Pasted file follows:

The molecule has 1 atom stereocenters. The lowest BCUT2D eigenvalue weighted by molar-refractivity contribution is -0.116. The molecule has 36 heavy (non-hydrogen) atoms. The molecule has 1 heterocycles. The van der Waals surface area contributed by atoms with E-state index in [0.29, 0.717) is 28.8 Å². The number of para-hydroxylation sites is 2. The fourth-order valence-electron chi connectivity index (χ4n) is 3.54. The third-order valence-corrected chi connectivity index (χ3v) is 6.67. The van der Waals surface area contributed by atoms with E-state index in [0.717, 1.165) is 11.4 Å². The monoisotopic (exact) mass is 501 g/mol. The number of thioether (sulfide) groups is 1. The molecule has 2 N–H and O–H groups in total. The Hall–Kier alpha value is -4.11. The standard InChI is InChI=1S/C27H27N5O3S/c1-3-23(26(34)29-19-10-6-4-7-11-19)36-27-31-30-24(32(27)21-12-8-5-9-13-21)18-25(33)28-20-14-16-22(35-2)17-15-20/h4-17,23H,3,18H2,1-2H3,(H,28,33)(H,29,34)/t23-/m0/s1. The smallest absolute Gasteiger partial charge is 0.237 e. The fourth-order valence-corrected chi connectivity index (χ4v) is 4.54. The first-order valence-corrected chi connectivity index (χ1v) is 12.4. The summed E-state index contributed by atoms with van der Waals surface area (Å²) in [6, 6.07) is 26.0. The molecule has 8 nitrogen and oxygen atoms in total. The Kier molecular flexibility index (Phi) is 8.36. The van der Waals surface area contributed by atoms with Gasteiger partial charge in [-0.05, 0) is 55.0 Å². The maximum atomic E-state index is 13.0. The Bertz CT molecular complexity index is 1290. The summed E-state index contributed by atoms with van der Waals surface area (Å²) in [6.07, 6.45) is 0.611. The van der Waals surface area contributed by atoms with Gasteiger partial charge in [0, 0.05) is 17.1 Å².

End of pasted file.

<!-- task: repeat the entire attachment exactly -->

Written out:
The molecule has 1 atom stereocenters. The lowest BCUT2D eigenvalue weighted by molar-refractivity contribution is -0.116. The molecule has 36 heavy (non-hydrogen) atoms. The molecule has 1 heterocycles. The van der Waals surface area contributed by atoms with E-state index in [0.29, 0.717) is 28.8 Å². The number of para-hydroxylation sites is 2. The fourth-order valence-electron chi connectivity index (χ4n) is 3.54. The third-order valence-corrected chi connectivity index (χ3v) is 6.67. The van der Waals surface area contributed by atoms with E-state index in [0.717, 1.165) is 11.4 Å². The monoisotopic (exact) mass is 501 g/mol. The number of thioether (sulfide) groups is 1. The molecule has 2 N–H and O–H groups in total. The Hall–Kier alpha value is -4.11. The standard InChI is InChI=1S/C27H27N5O3S/c1-3-23(26(34)29-19-10-6-4-7-11-19)36-27-31-30-24(32(27)21-12-8-5-9-13-21)18-25(33)28-20-14-16-22(35-2)17-15-20/h4-17,23H,3,18H2,1-2H3,(H,28,33)(H,29,34)/t23-/m0/s1. The smallest absolute Gasteiger partial charge is 0.237 e. The fourth-order valence-corrected chi connectivity index (χ4v) is 4.54. The first-order valence-corrected chi connectivity index (χ1v) is 12.4. The summed E-state index contributed by atoms with van der Waals surface area (Å²) in [6, 6.07) is 26.0. The molecule has 8 nitrogen and oxygen atoms in total. The Kier molecular flexibility index (Phi) is 8.36. The van der Waals surface area contributed by atoms with Gasteiger partial charge in [-0.05, 0) is 55.0 Å². The maximum atomic E-state index is 13.0. The Bertz CT molecular complexity index is 1290. The summed E-state index contributed by atoms with van der Waals surface area (Å²) in [6.07, 6.45) is 0.611. The van der Waals surface area contributed by atoms with Gasteiger partial charge in [0, 0.05) is 17.1 Å².